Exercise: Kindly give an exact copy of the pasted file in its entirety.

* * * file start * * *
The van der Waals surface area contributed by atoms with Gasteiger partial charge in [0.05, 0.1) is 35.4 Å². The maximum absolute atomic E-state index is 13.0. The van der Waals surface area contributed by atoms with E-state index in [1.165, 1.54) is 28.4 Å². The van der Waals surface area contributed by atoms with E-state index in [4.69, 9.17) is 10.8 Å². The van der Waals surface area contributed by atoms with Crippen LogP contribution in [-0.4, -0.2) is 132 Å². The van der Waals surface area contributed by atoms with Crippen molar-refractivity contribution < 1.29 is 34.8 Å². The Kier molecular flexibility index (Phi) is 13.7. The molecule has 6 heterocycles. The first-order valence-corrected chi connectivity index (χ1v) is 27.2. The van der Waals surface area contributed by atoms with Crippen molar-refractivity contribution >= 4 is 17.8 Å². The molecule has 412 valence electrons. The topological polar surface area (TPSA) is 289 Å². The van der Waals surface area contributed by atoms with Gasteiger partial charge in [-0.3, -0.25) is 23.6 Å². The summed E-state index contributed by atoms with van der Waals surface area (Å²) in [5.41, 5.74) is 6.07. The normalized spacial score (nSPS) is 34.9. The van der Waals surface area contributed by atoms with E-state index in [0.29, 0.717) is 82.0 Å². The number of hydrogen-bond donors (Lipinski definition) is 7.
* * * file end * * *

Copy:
The van der Waals surface area contributed by atoms with Gasteiger partial charge in [0.05, 0.1) is 35.4 Å². The maximum absolute atomic E-state index is 13.0. The van der Waals surface area contributed by atoms with E-state index in [1.165, 1.54) is 28.4 Å². The van der Waals surface area contributed by atoms with E-state index in [4.69, 9.17) is 10.8 Å². The van der Waals surface area contributed by atoms with Crippen LogP contribution in [-0.4, -0.2) is 132 Å². The van der Waals surface area contributed by atoms with Crippen molar-refractivity contribution < 1.29 is 34.8 Å². The Kier molecular flexibility index (Phi) is 13.7. The molecule has 6 heterocycles. The first-order valence-corrected chi connectivity index (χ1v) is 27.2. The van der Waals surface area contributed by atoms with Crippen molar-refractivity contribution >= 4 is 17.8 Å². The molecule has 412 valence electrons. The topological polar surface area (TPSA) is 289 Å². The van der Waals surface area contributed by atoms with Gasteiger partial charge in [-0.3, -0.25) is 23.6 Å². The summed E-state index contributed by atoms with van der Waals surface area (Å²) in [5.41, 5.74) is 6.07. The normalized spacial score (nSPS) is 34.9. The van der Waals surface area contributed by atoms with E-state index in [0.29, 0.717) is 82.0 Å². The number of hydrogen-bond donors (Lipinski definition) is 7.